K’gari isn’t the only island in Queensland to demand a visit. Bedarra Island, off Mission Beach, delivers all-inclusive barefoot luxury, and is capped at just 20 guests, and on Lizard Island, a Luxury Lodge of Australia, you can snorkel straight from one of the 24 beaches. If you prefer your travel experience a little more rustic, you can live out your Robinson Crusoe fend-for-yourself fantasies on Haggerstone Island, off the Cape York peninsula.
Drive alongside rainbow sand dunes
Imagine cruising along a deserted beach, windows down, dolphins leaping from clear rolling surf to your right and towering rainbow-coloured sand dunes to your left. This is the Great Beach Drive, which will take you from Noosa North Shore all the way to the World Heritage-listed Fraser Island (K’gari) on Australia’s Nature Coast. Join a day trip to discover Rainbow Beach, home to those coloured sands, and hike up to the impressive “moonscape” of the Carlo Sand Blow – a 15-hectare swathe of sand with views for days. “The wildlife spotting is incredible here, and from June to October is prime time to see dolphins, rays, turtles, birds and whales,” says Flight Centre’s Farley, who recommends a weekday visit to avoid the crowds.
Experience Attenborough’s favourite slice of the Great Barrier Reef
For a reef experience a stone’s throw from Brisbane, slip off your shoes and meet nature head first on the islands of the Southern Great Barrier Reef. Sir David Attenborough did as a youngster, and still calls it one of the “most magical places on Earth”. On Lady Elliot Island – renowned for its eco credentials – dive with giant manta rays and watch turtles haul themselves up the beach to nest. Nearby Lady Musgrave Island is a no-frills nature nirvana; farther north, Heron Island and Great Keppel Island throw up incredible dive sites, and sugary-sand beaches.
Balance beach time with brews and chews on the Gold Coast
Aside from the glorious beaches – where you can join a surf lesson, or a standup paddleboard session – the Gold Coast has an unbeatable food and drink scene. Drop in for a pint and a yarn at Balter Brewery in Currumbin, owned in part by pro surfer Mick Fanning, or seek out the world of Iku Yakitori in Burleigh Heads, where seared scallop seafood and marbled wagyu are served to disco beats. Try Kurrawa Surf Club at Broadbeach for fish and chips or a chicken “parmi”.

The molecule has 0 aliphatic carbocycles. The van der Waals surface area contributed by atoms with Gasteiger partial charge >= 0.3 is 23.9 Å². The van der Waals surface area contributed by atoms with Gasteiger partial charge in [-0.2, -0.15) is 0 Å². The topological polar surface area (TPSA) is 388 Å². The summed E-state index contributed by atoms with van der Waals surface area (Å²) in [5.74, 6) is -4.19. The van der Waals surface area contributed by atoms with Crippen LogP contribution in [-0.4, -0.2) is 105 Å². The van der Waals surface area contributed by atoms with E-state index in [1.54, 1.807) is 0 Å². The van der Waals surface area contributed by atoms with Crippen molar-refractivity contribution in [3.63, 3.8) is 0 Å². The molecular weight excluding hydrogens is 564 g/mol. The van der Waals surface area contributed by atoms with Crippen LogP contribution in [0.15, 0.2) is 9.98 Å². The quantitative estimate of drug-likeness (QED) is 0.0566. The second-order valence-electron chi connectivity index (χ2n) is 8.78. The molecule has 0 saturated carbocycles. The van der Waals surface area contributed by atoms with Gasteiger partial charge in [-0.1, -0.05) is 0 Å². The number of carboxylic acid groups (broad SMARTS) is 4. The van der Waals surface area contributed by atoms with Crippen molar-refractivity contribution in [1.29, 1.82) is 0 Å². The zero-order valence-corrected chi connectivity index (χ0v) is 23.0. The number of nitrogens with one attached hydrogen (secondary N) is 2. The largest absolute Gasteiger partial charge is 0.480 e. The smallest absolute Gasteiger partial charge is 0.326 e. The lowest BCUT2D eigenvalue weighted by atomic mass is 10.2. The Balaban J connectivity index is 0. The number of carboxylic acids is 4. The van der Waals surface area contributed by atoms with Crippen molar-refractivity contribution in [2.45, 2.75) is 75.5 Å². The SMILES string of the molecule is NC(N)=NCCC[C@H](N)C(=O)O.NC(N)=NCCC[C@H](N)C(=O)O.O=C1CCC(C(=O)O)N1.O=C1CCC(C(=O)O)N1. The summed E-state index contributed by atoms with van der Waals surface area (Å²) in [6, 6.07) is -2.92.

Check out all-new Brisbane
Queensland’s capital is undergoing a regeneration of epic proportions, with a host of designer hotel openings and lively new hangouts like Howard Smith Wharves – all buzzy riverside wine bars and craft breweries. While you’re in town, make time to check out Eat Street Northshore market, which brings together more than 70 international street food stalls; grab a drink with a view at the Emporium hotel’s rooftop bar; and explore the city’s contemporary art scene at the GoMA. Also well worth the 20-minute drive is Mount Coot-tha, a mountain lookout point with panoramic views across the CBD; bushwalks through the surrounding forest lead to seasonal creeks and waterfalls.
With this much to see and do, you might need a little help squeezing everything into your Aus adventure. That’s where Flight Centre’s travel consultants come in – designing a tailor-made trip to suit you, your travel style and your wallet.
To find out more, visit Flight Centre or call 0800 082 5922